Thursday, May 7, 2015

Filming Techniques

The marionette is filmed in this 3' tank (approx. 200 gallons).

The caustic lights on the coral are made by animating panes of dappled glass frame at a time. 

Each layer is shot separately to give me more freedom compositing. For this camera move,  I attached the camera to a track and moved it by hand to animate the stop motion camera move. I do not have access to a motion control rig at this time, but I should when I revisit this scene in the fall.    

Aquatic Marionette

This puppet is super small and does not need to be very detailed because it is a background element in this shot. The silhouette and movement of the fabric is the most important part, so it took a few tries to get the weight of the costume to be the correct buoyancy.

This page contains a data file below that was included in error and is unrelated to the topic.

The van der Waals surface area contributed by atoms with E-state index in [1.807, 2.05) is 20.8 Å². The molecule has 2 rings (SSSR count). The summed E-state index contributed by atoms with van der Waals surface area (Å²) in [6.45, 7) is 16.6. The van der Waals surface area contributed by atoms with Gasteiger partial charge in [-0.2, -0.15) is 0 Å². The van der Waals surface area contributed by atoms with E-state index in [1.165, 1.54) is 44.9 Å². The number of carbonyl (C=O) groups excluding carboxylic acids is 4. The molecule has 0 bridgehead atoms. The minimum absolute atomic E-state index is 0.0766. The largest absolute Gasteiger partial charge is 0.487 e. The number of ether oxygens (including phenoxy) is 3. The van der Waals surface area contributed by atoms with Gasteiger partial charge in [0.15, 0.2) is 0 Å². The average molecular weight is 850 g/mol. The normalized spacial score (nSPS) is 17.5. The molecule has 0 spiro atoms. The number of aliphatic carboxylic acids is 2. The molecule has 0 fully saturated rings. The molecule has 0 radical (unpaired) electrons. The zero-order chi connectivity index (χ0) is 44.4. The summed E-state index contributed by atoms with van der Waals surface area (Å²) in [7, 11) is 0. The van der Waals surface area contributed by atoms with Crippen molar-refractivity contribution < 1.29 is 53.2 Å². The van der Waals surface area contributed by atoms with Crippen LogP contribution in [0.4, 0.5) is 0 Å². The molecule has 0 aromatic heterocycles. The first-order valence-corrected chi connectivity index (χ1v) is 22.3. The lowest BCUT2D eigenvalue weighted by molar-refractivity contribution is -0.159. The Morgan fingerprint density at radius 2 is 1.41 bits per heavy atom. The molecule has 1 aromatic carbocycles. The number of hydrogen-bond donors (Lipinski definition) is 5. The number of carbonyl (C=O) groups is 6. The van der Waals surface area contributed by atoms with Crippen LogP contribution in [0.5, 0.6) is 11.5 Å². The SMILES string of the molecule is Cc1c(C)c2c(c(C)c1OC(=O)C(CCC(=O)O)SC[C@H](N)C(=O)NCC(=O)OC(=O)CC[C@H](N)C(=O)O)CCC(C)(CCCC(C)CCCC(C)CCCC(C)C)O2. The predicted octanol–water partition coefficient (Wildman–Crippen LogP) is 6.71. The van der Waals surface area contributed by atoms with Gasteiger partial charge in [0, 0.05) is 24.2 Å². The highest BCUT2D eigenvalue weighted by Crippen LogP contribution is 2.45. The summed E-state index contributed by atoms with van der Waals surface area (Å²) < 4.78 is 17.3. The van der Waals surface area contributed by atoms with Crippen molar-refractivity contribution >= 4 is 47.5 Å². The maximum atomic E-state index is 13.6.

Pretend you don't see the burned legs... I need to invest in a toaster oven that is not from a thrift store.


Next, I refined the foam by hand and applied primer. From there, I upholstered the pre-dyed fabric. To do this, I soaked the fabric in a 1:1 mixture of white craft glue and water. I pulled the fabric tightly around the set and used pins and staples to hold the fabric in place while it dried (over several days).

Hundreds of Pins Later... 

I also started sculpting additional forms out of Sculpy to dress the set with once it dried. 

Future Tube Sponge
I sculpted over the heads of pins to make a bunch of quick additions.

Foam Sculpting

First off, sculpting foam with a hot wire produces very dangerous fumes and should be done using extreme caution. 

In a well ventilated (and sadly very cold) area, I roughed in the shapes of the coral reef.